At first I had big spreadsheets full of contacts I was pursuing on Google docs but I've found a better way. I just flag all incoming and outcoming mail that relates to contacts. The yellow flag means I've pinged somebody and need them to get back to me. Then I just check all those flags when I'm in followup mode. It's not ACT, but it works for me!
5. A big monitor in a quiet office. When I am ensconced in my home office with my high-speed Internet, VOIP phone line, home network, and big flat monitor, I am highly productive. The big monitor has made a big difference -- I no longer feel cramped and squeezed by my laptop screen, and I frequently have one thing up on the laptop (like a Web site, or edits I need to address, or an interview) while I write on the big monitor. When I'm not at home, my productivity goes down. My home office, while it's in the basement, also has a window out onto my lawn, a fireplace, a hardwood floor, big whiteboards filled with the stuff I'm working on and my kids' artwork, and quick access to the kitchen and my family when I need to decompress. Makes all the hours possible.
6. A phone line that follows me anywhere. Forrester has an Avaya phone system with a cool little feature -- an Internet app I can run on my laptop that turns any phone into my office phone. At my home office, I can call Japan using Forrester's phone system, conference people together, transfer them to other Forrester extensions -- everything I can do at my desk. And if I go anywhere else, I can do this with any phone line -- my mobile, Forrester's Foster City office, or my parents' house. People see my caller ID as if I were calling from Forrester, and my voicemail is one click away. I find this far better than giving everyone my mobile phone number.
7. Firefox and Netvibes. I use Firefox for everything possible, because the tabbed browsing and the bookmarklets make it very efficient for me. I cannot survive without tabbed browsing since I am typically browsing 4 or 8 things at once to build a chapter. (I know IE has tabbed browsing now but it's too late, I'm happy with Firefox.) I use Netvibes to track a surprisingly small number of blogs including Micropersuasion, The Church Of The Customer, The Long Tail, Blog Maverick, and Seth Godin. I also have up TechCrunch, GigaOm, TechMeme, and TechDirt, but they post so frequently that I don't read them unless something catches my eye.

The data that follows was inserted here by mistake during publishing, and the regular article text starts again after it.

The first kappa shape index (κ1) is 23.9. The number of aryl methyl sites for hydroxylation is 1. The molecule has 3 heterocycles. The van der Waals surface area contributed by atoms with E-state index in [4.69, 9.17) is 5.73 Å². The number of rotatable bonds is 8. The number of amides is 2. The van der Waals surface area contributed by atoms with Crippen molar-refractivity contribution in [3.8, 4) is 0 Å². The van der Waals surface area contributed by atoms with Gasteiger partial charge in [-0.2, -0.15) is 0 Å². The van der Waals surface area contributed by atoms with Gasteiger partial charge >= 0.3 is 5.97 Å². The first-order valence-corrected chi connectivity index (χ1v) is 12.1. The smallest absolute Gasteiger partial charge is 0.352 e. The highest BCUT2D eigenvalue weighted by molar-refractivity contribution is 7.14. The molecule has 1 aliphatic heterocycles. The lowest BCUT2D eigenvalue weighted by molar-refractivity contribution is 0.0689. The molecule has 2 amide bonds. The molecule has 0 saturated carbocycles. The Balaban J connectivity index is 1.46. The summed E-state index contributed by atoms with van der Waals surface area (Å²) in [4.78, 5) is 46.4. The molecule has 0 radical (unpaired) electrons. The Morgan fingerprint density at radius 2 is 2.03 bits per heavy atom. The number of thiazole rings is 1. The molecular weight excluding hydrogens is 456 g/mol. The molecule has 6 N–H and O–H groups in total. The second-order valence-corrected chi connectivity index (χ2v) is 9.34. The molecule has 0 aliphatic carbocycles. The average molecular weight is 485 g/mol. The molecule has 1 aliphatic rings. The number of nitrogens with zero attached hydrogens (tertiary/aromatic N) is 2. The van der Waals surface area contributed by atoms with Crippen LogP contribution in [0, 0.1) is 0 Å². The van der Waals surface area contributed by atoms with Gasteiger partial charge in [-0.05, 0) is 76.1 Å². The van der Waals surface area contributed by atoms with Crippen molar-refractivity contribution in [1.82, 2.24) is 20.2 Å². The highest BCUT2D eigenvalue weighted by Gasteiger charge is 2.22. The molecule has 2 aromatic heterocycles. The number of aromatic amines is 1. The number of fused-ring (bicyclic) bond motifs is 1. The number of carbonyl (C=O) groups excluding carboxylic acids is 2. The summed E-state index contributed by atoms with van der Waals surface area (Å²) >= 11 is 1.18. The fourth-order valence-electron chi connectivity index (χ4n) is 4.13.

There are lots of other tools from Technorati to Google Search but we all use them so why even bother talking about them?
Interestingly, I do not read email on a mobile phone -- I have a positively anachronistic Moto Razr -- I don't twitter, and I don't IM except with other Forrester analysts. And I don't check email every 10 minutes. These activities are interruptions for the most part and interfere with writing and interviews I need to do. If I had to rank what I use most -- and what has changed the way I work most since I became a writer -- it would be personalized email, del.icio.us, tabbed browsing, and that big monitor.
What are your favorite productivity tools, and what tools waste the most of your time?